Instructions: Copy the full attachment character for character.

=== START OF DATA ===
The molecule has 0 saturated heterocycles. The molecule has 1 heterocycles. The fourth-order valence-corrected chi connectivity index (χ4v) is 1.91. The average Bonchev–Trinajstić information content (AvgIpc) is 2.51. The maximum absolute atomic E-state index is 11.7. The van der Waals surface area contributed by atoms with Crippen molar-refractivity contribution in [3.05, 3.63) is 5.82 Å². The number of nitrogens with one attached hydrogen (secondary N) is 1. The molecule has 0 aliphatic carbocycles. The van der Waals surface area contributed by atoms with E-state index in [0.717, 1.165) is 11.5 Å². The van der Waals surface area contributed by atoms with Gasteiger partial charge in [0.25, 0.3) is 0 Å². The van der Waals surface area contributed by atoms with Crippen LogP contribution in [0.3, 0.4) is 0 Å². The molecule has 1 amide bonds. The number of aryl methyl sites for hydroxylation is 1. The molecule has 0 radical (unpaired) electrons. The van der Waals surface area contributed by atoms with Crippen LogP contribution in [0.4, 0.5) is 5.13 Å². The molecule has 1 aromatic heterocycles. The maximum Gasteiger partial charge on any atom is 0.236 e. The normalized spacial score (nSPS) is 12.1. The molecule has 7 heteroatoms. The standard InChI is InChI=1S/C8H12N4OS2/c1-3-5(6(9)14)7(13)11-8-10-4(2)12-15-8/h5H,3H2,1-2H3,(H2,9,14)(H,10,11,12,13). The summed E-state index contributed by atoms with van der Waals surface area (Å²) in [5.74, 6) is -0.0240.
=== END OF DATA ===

The molecule has 0 saturated heterocycles. The molecule has 1 heterocycles. The fourth-order valence-corrected chi connectivity index (χ4v) is 1.91. The average Bonchev–Trinajstić information content (AvgIpc) is 2.51. The maximum absolute atomic E-state index is 11.7. The van der Waals surface area contributed by atoms with Crippen molar-refractivity contribution in [3.05, 3.63) is 5.82 Å². The number of nitrogens with one attached hydrogen (secondary N) is 1. The molecule has 0 aliphatic carbocycles. The van der Waals surface area contributed by atoms with E-state index in [0.717, 1.165) is 11.5 Å². The van der Waals surface area contributed by atoms with Gasteiger partial charge in [0.25, 0.3) is 0 Å². The van der Waals surface area contributed by atoms with Crippen LogP contribution in [0.3, 0.4) is 0 Å². The molecule has 1 amide bonds. The number of aryl methyl sites for hydroxylation is 1. The molecule has 0 radical (unpaired) electrons. The van der Waals surface area contributed by atoms with Crippen LogP contribution in [0.4, 0.5) is 5.13 Å². The molecule has 1 aromatic heterocycles. The maximum Gasteiger partial charge on any atom is 0.236 e. The normalized spacial score (nSPS) is 12.1. The molecule has 7 heteroatoms. The standard InChI is InChI=1S/C8H12N4OS2/c1-3-5(6(9)14)7(13)11-8-10-4(2)12-15-8/h5H,3H2,1-2H3,(H2,9,14)(H,10,11,12,13). The summed E-state index contributed by atoms with van der Waals surface area (Å²) in [5.74, 6) is -0.0240.